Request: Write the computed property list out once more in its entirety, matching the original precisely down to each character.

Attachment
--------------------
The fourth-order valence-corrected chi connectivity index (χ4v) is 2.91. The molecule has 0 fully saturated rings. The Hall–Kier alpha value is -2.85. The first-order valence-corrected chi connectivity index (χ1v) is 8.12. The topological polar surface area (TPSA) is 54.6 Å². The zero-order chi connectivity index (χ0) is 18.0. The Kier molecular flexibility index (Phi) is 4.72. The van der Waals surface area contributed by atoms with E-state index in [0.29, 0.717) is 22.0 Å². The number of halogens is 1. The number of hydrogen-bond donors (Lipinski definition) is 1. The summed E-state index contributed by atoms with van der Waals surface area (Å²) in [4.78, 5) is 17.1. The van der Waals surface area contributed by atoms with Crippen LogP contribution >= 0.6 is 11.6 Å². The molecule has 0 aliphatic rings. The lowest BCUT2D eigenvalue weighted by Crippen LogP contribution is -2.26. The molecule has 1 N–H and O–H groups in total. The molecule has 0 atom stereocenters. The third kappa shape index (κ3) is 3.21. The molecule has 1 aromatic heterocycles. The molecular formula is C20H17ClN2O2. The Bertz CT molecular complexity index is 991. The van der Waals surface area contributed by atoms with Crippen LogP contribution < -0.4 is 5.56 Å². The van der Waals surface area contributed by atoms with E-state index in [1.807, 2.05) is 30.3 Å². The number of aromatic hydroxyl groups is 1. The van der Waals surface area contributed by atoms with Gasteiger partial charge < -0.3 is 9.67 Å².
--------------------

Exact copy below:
The fourth-order valence-corrected chi connectivity index (χ4v) is 2.91. The molecule has 0 fully saturated rings. The Hall–Kier alpha value is -2.85. The first-order valence-corrected chi connectivity index (χ1v) is 8.12. The topological polar surface area (TPSA) is 54.6 Å². The zero-order chi connectivity index (χ0) is 18.0. The Kier molecular flexibility index (Phi) is 4.72. The van der Waals surface area contributed by atoms with E-state index in [0.29, 0.717) is 22.0 Å². The number of halogens is 1. The number of hydrogen-bond donors (Lipinski definition) is 1. The summed E-state index contributed by atoms with van der Waals surface area (Å²) in [4.78, 5) is 17.1. The van der Waals surface area contributed by atoms with Crippen LogP contribution >= 0.6 is 11.6 Å². The molecule has 0 aliphatic rings. The lowest BCUT2D eigenvalue weighted by Crippen LogP contribution is -2.26. The molecule has 1 N–H and O–H groups in total. The molecule has 0 atom stereocenters. The third kappa shape index (κ3) is 3.21. The molecule has 1 aromatic heterocycles. The molecular formula is C20H17ClN2O2. The Bertz CT molecular complexity index is 991. The van der Waals surface area contributed by atoms with Crippen LogP contribution < -0.4 is 5.56 Å². The van der Waals surface area contributed by atoms with E-state index in [1.807, 2.05) is 30.3 Å². The number of aromatic hydroxyl groups is 1. The van der Waals surface area contributed by atoms with Gasteiger partial charge < -0.3 is 9.67 Å².